Species: House Sparrow (Passer domesticus)

Family: Sparrows (PASSERIDAE)

Category: Birds

Location: Widespread

A. Birds

More extensive information on birds can be found in a separate blog post.

B. Sparrows (PASSERIDAE)

Old World Sparrows, also known as True Sparrows, are a small group of seed-eating birds (that also eat insects). They typically nest on buildings, and may scavenge for food, living amongst people in cities quite opportunistically.

Sparrows are similar to finches but have the vestige of an outer primary feather and an extra tongue bone, neither of which finches have.

Sparrows are usually gregarious (in all seasons) and can often nest in colonies.

C. House Sparrow (Passer domesticus)

This small bird has a chunky build. Males have grey caps and black bibs. The colouring of females is less pronounced, making them ideal examples of the classic term LBJ or little brown job.

The House Sparrow is usually found near people in towns and cities, whereas the Tree Sparrow prefers farmland. Both species have declined in number quite dramatically in recent years, and both species have a RED status in the UK. They are found throughout Europe, North Africa and Asia, and have been introduced into the Americas, Southern Africa and Australia.

House Sparrows are resident breeders in the UK and are in the habit of nesting near people. However, there are some notable exceptions to this. In 1956, House Sparrows were reported living in a coal mine at Linton Colliery in Northumberland. This was also noted in 1962 in Chester Moor Colliery in County Durham (at a depth of 182 metres), and in Horden Colliery, also in County Durham, in 1963 (at a depth of 300 metres). The most extraordinary example of this behaviour was noted at Frickley Colliery in Yorkshire (at a depth of 640 metres) where two or three House Sparrows were spotted between 1975 and 1978. In November 1977 a pair nested at that depth and raised three young which, unfortunately, did not survive. These extreme instances happened through naive juvenile sparrows venturing to these depths by accident.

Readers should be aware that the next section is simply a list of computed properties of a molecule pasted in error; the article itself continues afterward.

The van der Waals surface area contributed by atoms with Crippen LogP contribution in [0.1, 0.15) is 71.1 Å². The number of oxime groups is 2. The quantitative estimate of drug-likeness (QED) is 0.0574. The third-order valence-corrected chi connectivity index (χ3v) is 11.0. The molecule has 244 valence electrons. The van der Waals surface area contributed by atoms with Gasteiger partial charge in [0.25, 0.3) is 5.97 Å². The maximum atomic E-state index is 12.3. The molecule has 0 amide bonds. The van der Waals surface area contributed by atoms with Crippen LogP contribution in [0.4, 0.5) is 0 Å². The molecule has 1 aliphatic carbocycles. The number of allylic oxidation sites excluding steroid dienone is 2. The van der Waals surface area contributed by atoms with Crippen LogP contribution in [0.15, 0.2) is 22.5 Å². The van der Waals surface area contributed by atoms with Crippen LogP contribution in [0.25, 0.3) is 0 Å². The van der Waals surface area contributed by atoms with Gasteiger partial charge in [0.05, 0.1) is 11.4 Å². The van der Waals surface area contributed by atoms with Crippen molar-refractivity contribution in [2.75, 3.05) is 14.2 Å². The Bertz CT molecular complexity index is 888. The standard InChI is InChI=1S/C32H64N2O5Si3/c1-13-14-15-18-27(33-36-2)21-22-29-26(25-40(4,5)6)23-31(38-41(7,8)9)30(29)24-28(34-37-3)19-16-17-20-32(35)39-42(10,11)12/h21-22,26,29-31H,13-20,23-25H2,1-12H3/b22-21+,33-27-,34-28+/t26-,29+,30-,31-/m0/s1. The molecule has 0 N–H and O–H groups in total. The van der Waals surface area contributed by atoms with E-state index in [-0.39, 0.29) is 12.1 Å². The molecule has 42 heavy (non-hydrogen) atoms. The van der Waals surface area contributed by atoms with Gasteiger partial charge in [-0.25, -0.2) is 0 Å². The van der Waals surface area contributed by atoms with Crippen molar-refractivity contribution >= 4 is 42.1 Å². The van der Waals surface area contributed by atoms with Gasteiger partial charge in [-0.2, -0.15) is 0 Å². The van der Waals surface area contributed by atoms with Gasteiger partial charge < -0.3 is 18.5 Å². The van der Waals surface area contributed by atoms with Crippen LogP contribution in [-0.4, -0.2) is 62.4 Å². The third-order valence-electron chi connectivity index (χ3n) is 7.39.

In Oscar Wilde's delightful allegory The Happy Prince, which concerns a Swallow that lingered beyond its migratory summer, it is the sparrows that chirrup to each other that the Swallow is a "distinguished stranger".

The House Sparrow is listed on the IUCN Birds of Conservation Concern: Red List. It is classed as a UK Biodiversity Action Plan Priority Species. It is protected under Section 41 of The Natural Environment & Rural Communities Act, 2006, and is also on the Sussex Notable Bird List.


House Sparrow

House Sparrows have a RED status in Britain. They nest in towns and cities close to people.

The individual in this photograph was ringed in the Cemetery on August 19th 2021.